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JMIR Public Health Surveill ; 7(5): e28594, 2021 05 27.
Article in English | MEDLINE | ID: covidwho-1261327


BACKGROUND: Since the first reports of COVID-19 infection, the foremost requirement has been to identify a treatment regimen that not only fights the causative agent but also controls the associated complications of the infection. Due to the time-consuming process of drug discovery, physicians have used readily available drugs and therapies for treatment of infections to minimize the death toll. OBJECTIVE: The aim of this study is to provide a snapshot analysis of the major drugs used in a cohort of 1562 Pakistani patients during the period from May to July 2020, when the first wave of COVID-19 peaked in Pakistan. METHODS: A retrospective observational study was performed to provide an overview of the major drugs used in a cohort of 1562 patients with COVID-19 admitted to the four major tertiary-care hospitals in the Rawalpindi-Islamabad region of Pakistan during the peak of the first wave of COVID-19 in the country (May-July 2020). RESULTS: Antibiotics were the most common choice out of all the therapies employed, and they were used as first line of treatment for COVID-19. Azithromycin was the most prescribed drug for treatment. No monthly trend was observed in the choice of antibiotics, and these drugs appeared to be a random but favored choice throughout the months of the study. It was also noted that even antibiotics used for multidrug resistant infections were prescribed irrespective of the severity or progression of the infection. The results of the analysis are alarming, as this approach may lead to antibiotic resistance and complications in immunocompromised patients with COVID-19. A total of 1562 patients (1064 male, 68.1%, and 498 female, 31.9%) with a mean age of 47.35 years (SD 17.03) were included in the study. The highest frequency of patient hospitalizations occurred in June (846/1562, 54.2%). CONCLUSIONS: Guidelines for a targeted treatment regime are needed to control related complications and to limit the misuse of antibiotics in the management of COVID-19.

COVID-19/drug therapy , Adult , Anti-Bacterial Agents/therapeutic use , COVID-19/epidemiology , Female , Humans , Male , Middle Aged , Pakistan/epidemiology , Retrospective Studies , Tertiary Care Centers
JMIR Public Health Surveill ; 7(5): e27609, 2021 05 19.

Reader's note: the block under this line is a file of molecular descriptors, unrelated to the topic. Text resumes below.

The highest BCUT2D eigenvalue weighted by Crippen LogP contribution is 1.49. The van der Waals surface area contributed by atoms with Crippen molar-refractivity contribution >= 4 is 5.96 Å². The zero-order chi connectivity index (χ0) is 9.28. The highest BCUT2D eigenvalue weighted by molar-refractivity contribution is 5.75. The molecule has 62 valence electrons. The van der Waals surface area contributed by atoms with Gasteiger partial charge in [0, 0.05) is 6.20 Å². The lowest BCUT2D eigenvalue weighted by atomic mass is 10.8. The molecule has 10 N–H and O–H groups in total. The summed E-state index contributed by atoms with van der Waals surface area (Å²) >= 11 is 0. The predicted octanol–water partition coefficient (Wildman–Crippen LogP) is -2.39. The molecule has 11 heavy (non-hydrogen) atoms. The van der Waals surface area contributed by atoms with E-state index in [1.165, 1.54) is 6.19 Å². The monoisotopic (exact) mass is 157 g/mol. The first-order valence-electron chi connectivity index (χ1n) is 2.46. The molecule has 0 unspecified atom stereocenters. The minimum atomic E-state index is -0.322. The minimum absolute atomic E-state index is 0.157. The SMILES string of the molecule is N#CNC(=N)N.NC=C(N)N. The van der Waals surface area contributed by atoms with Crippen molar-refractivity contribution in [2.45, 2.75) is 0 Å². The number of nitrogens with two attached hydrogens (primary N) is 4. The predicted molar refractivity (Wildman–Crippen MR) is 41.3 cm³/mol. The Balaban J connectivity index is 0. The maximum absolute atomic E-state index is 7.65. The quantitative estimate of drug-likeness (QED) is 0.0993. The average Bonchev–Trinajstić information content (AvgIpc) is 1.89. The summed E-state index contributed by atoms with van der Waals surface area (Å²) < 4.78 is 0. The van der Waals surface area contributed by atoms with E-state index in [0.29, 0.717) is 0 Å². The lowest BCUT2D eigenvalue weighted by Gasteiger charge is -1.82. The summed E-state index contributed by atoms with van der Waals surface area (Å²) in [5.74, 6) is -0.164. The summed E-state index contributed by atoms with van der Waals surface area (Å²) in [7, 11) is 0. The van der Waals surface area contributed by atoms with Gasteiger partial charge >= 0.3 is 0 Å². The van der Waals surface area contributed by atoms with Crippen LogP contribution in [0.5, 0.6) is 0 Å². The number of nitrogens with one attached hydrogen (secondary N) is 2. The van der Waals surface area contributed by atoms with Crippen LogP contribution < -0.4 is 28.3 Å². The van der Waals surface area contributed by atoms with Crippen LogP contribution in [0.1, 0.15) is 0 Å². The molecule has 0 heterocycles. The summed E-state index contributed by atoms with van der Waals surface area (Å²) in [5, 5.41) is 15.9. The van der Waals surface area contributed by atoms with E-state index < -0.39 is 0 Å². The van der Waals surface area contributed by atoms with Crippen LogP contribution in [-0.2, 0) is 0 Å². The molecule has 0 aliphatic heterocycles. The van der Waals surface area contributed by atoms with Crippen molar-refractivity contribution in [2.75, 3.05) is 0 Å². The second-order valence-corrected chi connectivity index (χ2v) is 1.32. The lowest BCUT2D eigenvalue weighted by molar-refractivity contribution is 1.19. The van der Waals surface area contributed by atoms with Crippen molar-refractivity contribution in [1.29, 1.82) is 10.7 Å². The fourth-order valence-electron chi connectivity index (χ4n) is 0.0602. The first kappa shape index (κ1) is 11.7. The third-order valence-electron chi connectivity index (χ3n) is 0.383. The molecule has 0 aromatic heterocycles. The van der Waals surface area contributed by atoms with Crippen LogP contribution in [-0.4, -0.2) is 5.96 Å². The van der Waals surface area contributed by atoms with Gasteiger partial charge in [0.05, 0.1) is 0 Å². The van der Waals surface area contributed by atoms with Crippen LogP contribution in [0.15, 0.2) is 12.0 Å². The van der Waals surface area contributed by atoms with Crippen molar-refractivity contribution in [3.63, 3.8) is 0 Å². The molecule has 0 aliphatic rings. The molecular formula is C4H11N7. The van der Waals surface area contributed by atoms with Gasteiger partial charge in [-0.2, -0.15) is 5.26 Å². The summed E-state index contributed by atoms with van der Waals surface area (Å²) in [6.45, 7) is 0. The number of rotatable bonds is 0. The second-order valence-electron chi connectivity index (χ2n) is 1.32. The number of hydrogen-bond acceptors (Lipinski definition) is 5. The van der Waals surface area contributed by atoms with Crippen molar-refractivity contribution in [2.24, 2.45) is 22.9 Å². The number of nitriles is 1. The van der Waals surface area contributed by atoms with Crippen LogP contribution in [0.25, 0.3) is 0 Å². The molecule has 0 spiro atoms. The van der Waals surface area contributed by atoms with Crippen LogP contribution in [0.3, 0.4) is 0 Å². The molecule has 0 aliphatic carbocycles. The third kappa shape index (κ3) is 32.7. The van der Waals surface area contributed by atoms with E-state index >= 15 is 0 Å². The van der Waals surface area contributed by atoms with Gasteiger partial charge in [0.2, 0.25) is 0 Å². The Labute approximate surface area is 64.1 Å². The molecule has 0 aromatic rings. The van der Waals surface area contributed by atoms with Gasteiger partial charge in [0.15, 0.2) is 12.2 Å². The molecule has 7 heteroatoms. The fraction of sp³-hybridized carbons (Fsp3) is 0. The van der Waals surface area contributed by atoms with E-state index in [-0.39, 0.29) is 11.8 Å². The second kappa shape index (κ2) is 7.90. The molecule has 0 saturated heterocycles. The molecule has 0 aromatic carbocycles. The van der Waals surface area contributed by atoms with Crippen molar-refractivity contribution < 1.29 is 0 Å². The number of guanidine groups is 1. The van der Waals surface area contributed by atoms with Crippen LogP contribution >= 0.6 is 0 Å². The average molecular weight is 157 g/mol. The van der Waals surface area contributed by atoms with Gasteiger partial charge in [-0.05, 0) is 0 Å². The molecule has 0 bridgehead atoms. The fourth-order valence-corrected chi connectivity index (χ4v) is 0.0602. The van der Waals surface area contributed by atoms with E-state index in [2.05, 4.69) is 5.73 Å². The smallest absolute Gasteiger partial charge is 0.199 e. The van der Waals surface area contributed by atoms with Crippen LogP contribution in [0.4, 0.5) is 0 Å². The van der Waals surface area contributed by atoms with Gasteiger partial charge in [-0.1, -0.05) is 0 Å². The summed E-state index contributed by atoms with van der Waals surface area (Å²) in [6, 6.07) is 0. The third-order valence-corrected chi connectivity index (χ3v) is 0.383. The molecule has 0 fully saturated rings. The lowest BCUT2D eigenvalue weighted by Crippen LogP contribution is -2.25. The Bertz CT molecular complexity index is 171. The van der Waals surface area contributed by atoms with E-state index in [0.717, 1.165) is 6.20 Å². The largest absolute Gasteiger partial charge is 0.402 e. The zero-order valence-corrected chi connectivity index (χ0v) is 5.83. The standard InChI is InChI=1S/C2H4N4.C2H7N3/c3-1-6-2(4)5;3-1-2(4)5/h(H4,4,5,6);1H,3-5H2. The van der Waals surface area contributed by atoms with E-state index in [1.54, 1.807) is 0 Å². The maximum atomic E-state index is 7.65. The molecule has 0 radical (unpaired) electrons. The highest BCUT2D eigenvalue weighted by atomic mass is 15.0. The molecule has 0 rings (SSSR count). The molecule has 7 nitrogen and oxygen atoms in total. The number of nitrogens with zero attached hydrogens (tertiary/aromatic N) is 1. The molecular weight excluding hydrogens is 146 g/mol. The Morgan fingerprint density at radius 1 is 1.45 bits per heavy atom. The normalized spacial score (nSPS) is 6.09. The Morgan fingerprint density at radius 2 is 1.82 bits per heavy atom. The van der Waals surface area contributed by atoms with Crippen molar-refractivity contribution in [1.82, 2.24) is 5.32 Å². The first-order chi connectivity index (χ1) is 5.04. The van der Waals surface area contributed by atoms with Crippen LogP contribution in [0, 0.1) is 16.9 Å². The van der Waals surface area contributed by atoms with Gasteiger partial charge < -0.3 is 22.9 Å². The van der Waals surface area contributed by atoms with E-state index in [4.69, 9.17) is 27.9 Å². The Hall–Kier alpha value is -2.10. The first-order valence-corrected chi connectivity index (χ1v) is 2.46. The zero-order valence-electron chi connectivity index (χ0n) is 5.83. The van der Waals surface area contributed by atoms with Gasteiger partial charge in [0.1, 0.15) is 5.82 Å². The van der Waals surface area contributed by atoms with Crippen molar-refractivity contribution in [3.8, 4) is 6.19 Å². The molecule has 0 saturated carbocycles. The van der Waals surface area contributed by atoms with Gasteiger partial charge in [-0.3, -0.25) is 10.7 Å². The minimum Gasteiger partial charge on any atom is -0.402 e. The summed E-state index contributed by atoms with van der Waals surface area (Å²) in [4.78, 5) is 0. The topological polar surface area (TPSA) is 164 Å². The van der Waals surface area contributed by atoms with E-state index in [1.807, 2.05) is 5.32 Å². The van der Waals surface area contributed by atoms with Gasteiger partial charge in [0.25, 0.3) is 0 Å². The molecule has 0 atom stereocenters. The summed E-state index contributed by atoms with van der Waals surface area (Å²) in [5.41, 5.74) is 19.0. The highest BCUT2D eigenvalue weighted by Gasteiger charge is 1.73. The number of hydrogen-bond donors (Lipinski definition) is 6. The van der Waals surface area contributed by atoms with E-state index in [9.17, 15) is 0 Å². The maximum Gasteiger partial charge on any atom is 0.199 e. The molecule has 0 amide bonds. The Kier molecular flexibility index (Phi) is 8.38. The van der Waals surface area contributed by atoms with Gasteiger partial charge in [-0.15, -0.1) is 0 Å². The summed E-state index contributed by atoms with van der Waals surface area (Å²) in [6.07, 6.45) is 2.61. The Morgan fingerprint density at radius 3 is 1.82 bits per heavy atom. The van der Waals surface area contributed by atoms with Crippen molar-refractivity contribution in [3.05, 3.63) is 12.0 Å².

Article in English | MEDLINE | ID: covidwho-1234631


SARS-CoV-2 is known to cause severe bilateral pneumonia and acute respiratory distress syndrome or COVID-19 in patients, which can be debilitating and even fatal. With no drugs or vaccines available yet, a wide range of treatment regimens used are being repurposed. The need of the hour is to analyze various currently available regimens and devise a treatment plan that is most effective for COVID-19. Here we describe the case of a 68-year-old man with hypertension and diabetes, exhibiting symptoms of cough and shortness of breath, who presented at the emergency department of our hospital. Chest computed tomography revealed bilateral ground glass opacities that were indicative of COVID-19, and a computed tomography score of 24 was indicative of severe pulmonary pneumonia. He tested positive for COVID-19. His treatment regimen included the use of convalescent plasma, oxygen therapy, steroids, high-dose antibiotics, broad-spectrum antiviral remdesivir, and anti-interleukin-6 monoclonal antibody (Tocilizumab) at various stages of the disease. Oxygen supplementation was required at the time of admission. The patient initially developed a cytokine release storm, and oxygen supplementation was initiated to manage his condition. Supportive care and multiple treatment regimens were used to successfully recover the patient's health. With a rapid increase in number of confirmed cases worldwide, COVID-19 has become a major challenge to our health care system. With no available vaccines currently, the establishment of a combination of therapeutic drugs that effectively reduce disease progression is of utmost importance.

Adenosine Monophosphate/analogs & derivatives , Alanine/analogs & derivatives , Antibodies, Monoclonal, Humanized/therapeutic use , Antiviral Agents/therapeutic use , COVID-19/drug therapy , Adenosine Monophosphate/therapeutic use , Aged , Alanine/therapeutic use , COVID-19/complications , COVID-19/therapy , COVID-19/virology , Cytokine Release Syndrome , Drug Therapy, Combination , Humans , Immunization, Passive , Male , SARS-CoV-2
JMIR Public Health Surveill ; 7(5): e28517, 2021 05 19.
Article in English | MEDLINE | ID: covidwho-1194563


The COVID-19 outbreak started as pneumonia in December 2019 in Wuhan, China. The subsequent pandemic was declared as the sixth public health emergency of international concern on January 30, 2020, by the World Health Organization. Pakistan could be a potential hotspot for COVID-19 owing to its high population of 204.65 million and its struggling health care and economic systems. Pakistan was able to tackle the challenge with relatively mild repercussions. The present analysis has been conducted to highlight the situation of the disease in Pakistan in 2020 and the measures taken by various stakeholders coupled with support from the community to abate the risk of catastrophic spread of the virus.

COVID-19/epidemiology , Delivery of Health Care , Government , Pandemics , Public Health , COVID-19/virology , Communicable Disease Control , Developing Countries , Disease Outbreaks , Emergencies , Humans , Internationality , Pakistan/epidemiology , SARS-CoV-2